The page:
Addressing unimplemented evolution proposals

Hi Swift Evolution,

The core team has recently been discussing of a number of proposals that have been accepted but not implemented. You can see a list of these proposals on the evolution dashboard.

The core team feels that it's important to avoid a situation where evolution proposals remain accepted but unimplemented for long periods of time. The main cause of this was eliminated through the requirement that proposals come with an implementation prior to review. Some unimplemented proposals pre-date this rule. Another cause can be proposals that are implemented, but the implementation is not quite ready for production use. Finally, several proposals are mostly implemented, except for some small portion that proved problematic or was missed.

To resolve this, the core team has decided to make the following change to the evolution process:

  • All accepted proposals must have their implementation fully merged within one year of acceptance.
  • Proposals which are not implemented at all at that time will expire, and will require re-proposal.
  • Proposals which are partially implemented will have a "shrink to fit" approach applied, where the unimplemented parts will be removed from the proposal. This approach has already been taken with SE-0057.
  • Proposals which are accepted, but which have bugs relating to nuances in their implementation, but which aren't separable parts of the otherwise implemented proposal, will be treated as per the usual process for bug fixes in the language.

Any parts of a proposal that expire under this rule can of course be re-proposed, so long as this is done with an explanation of what caused the original proposal to expire and what is being done to avoid it happing again.

Given this, the following changes will be applied to the the list of accepted proposals:

  • SE-0153 is fully unimplemented and will be expired.
  • SE-0155 is partly implemented. The portion relating to changes to pattern matching behavior will be removed. There are also some bugs in the implementation (SR-12206 and SR-12229) which should be treated as existing bugs in the language.
  • SE-0163 proposed the addition of a Latin1 codec, but this was not implemented. This will be removed, and could be re-proposed via a stand-alone evolution proposal.
  • SE-0174 is mostly implemented, except for the addition of a Filtered associated type on Sequence (being previously blocked on recursive generic constraints). This aspect will be removed.
  • SE-0220 and SE-0246 are both unimplemented due to their impact on type checker performance. These could be reproposed once the type checker issues are addressed. Note that the full implementation of SE-0246 is available via the Numerics package.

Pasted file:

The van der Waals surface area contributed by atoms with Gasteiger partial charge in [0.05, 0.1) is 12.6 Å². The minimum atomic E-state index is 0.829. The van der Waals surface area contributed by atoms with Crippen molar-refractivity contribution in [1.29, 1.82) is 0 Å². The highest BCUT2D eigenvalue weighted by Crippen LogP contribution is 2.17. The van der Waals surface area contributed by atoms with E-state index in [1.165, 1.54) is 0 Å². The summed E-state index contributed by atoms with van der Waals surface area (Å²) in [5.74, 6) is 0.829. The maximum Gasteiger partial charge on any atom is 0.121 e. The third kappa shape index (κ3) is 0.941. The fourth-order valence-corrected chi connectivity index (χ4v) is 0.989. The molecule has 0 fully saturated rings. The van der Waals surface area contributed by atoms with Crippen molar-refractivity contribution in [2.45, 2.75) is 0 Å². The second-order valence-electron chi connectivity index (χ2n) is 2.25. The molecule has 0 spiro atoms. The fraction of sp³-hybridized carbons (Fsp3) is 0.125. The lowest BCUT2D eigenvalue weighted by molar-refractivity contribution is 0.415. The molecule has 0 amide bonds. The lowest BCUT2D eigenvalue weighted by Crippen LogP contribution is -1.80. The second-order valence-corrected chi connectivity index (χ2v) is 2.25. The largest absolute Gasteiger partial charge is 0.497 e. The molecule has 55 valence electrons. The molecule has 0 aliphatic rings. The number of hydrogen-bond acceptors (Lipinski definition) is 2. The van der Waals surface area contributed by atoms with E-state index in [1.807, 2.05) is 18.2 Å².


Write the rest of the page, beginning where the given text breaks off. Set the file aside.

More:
• SE-0283 is accepted but its implementation is not yet merged. It will be evaluated on the anniversary of its acceptance.
11 Likes

It looks to me like the implementations linked from both of these proposals have been merged—I don't think they belong in this list unless there's something I'm missing.

Ah good point, looks like the evolution proposals themselves need updating to say Implemented.

1 Like

Oh, 274 also. Removed these.

Does this mean that if the implementation can get merged before the 1 year anniversary then there's no need for reevaluation?

Yup

1 Like

In the past when I've put a PR up to mark a proposal as "Implemented" it was indicated that such PRs should be delayed until we have a concrete Swift version number to attach to the "Implemented" status. Has this policy changed?

Hmm, given this new guidance it is probably better to mark things as implemented, and then go back and update the version number once it's announced.

5 Likes

That makes sense. It should probably also be the practice that the "Accepted" status gets a date attached to it to make it easier to determine whether the anniversary has passed at a glance.

1 Like

Please clarify Deferred proposals also. Can those also expire?

Deferred proposals were never accepted, it's just a form of rejection where we expect re-proposal in the future.

So in a way we are saying accepted with the condition of fully merged implementation within 1y. Otherwise Expired.

This timebox aspect should also apply to deferred and even rejected proposal. Something like after 2y, a deferred proposal needs to be re evaluated for further deferment or rejection.

A rejected proposal can be re-evaluated after 2y given enough interest and implementation.

If the core team is open to a re-proposal, then the proposal is either returned for revision or deferred. A rejected proposal is rejected.

1 Like

Thanks for this clarification. I’ve mentioned this dissonance before, and am glad that we can finally say definitively that these won’t be implemented as-is.